Among the sights of Lisbon, it is worth visiting the historic quarter of Alfama, which is the oldest district of the Portuguese capital. The traveller is wandering through the labyrinth of narrow shady streets, sometimes rising, then falling.
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  2. Av. da República, 1050-189 Lisboa, Portugal
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The Alfama district in Lisbon can be called the soul of the city. It is not only the oldest and most typical district of Lisbon but also the second oldest district in Europe, after El Pópulo in the Spanish city of Cadiz.
The name of the area comes from the Arabic al-hamma, which means "baths" or "fountains". Even today, despite the influx of tourists, the Alfama area resembles a villa within the city, not only because of its typical architecture but also because of the old-timers - mostly old, poor Lisbon families live.
The Alfama area survived the 1755 earthquake.
Alfama is made up of narrow streets and alleys that run up and down, with buildings closely aligned with azulejo ceramic tiles. From here opens onto the Tagus River. We recommend the viewpoints Portas do Sol and Santa Luzia.
In the Alfama area, there are many tashek (small restaurants) where you can listen to traditional Fado chanting and music in the evenings. In June, a major holiday is held here in honour of the patron saint of the city of Santo António - Feshtas Populares. During this period, the area is filled with noise, fun and the smell of grilled sardines, a traditional dish.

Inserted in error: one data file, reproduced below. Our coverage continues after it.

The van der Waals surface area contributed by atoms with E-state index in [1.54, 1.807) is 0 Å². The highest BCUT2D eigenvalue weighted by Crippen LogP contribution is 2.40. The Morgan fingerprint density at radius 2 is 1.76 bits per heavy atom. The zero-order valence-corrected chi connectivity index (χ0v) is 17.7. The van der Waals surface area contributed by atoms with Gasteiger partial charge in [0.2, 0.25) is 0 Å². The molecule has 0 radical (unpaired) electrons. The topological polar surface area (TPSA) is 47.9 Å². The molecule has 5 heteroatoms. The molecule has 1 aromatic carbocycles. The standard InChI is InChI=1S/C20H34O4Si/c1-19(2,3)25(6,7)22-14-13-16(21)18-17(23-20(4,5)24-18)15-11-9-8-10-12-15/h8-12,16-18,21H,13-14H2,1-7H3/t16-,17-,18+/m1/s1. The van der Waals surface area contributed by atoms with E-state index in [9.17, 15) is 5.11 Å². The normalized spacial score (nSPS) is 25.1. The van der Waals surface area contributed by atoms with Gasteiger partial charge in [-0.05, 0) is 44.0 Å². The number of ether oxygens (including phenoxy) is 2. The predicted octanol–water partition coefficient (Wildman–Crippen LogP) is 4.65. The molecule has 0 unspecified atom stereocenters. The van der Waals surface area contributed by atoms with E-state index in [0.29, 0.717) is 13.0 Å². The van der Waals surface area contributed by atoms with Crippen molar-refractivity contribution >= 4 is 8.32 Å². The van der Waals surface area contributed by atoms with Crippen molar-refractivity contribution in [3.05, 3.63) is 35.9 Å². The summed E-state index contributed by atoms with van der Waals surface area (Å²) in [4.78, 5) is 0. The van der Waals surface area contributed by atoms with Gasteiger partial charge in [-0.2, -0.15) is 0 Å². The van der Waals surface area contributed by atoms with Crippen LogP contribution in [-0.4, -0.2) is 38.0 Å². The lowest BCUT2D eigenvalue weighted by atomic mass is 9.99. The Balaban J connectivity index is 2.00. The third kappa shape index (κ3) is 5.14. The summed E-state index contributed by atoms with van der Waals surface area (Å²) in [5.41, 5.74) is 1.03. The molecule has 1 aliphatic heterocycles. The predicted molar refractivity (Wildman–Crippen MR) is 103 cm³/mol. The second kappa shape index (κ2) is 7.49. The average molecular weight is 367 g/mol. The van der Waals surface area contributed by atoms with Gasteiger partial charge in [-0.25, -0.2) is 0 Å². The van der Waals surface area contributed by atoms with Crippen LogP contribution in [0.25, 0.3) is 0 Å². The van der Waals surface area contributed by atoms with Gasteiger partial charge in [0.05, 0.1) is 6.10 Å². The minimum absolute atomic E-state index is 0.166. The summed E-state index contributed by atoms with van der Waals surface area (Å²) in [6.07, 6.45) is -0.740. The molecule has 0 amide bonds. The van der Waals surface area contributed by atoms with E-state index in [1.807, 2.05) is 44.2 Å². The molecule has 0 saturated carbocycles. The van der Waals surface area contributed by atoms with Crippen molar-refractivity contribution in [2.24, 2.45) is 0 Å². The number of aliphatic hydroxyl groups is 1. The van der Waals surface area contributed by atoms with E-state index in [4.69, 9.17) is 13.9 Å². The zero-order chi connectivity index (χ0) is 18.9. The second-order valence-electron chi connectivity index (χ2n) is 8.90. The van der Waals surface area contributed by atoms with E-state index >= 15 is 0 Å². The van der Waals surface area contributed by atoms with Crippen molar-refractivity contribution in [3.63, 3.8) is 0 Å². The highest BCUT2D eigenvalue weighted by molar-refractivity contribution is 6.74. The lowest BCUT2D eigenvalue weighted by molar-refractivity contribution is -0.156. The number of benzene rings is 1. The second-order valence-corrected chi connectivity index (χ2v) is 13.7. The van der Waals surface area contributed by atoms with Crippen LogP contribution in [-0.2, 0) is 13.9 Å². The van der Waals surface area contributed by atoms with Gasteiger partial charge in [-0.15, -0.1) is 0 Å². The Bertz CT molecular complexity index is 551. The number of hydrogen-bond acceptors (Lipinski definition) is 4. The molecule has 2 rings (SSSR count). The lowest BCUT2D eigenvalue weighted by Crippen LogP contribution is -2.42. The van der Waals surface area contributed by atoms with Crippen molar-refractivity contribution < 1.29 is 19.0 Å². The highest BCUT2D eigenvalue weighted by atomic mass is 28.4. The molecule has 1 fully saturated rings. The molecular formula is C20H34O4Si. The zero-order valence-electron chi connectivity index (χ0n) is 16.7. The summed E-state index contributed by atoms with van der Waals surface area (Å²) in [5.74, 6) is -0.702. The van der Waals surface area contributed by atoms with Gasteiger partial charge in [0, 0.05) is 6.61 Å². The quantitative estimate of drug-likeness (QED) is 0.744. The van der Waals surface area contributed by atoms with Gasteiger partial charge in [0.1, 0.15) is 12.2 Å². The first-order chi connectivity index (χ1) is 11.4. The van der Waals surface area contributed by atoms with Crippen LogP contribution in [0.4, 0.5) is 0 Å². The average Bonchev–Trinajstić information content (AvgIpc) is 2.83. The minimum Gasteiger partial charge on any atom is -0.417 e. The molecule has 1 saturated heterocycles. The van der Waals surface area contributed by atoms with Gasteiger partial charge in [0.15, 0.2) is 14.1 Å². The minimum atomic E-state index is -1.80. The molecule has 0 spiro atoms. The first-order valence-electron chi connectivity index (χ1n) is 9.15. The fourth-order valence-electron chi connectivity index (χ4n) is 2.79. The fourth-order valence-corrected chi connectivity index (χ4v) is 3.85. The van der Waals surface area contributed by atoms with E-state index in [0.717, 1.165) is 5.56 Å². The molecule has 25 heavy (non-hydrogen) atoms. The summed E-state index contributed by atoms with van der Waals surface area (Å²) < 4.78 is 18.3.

The Alfama area is also home to the Castle of St. George, the Sé Cathedral, the churches of Santo Estêvão and São Vicente de Fora, as well as the National Pantheon, under whose walls are the most famous flea market in Lisbon - Feira da Ladra.
Despite the fact that the atmosphere in Alfama reigns as if you were in a few centuries ago, it is a safe area visited by both Portuguese and foreign tourists.
There are several attractions in Alfama: we recommend everyone to see the National Pantheon and visit the Church of St. Anthony and the Cathedral of Se. In the area, tourists have an excellent opportunity to ride an old tram, visit a flea market, and in the evening, look into a restaurant and listen to fado - a national romance. Travellers have advised to go to Alfama in comfortable shoes and spend at least 2 hours visiting this place.

How to get to the Alfama district in Lisbon
Metro station Baixa-Chiado or Terreiro do Paço blue line Azul, then walk or take tram 28.

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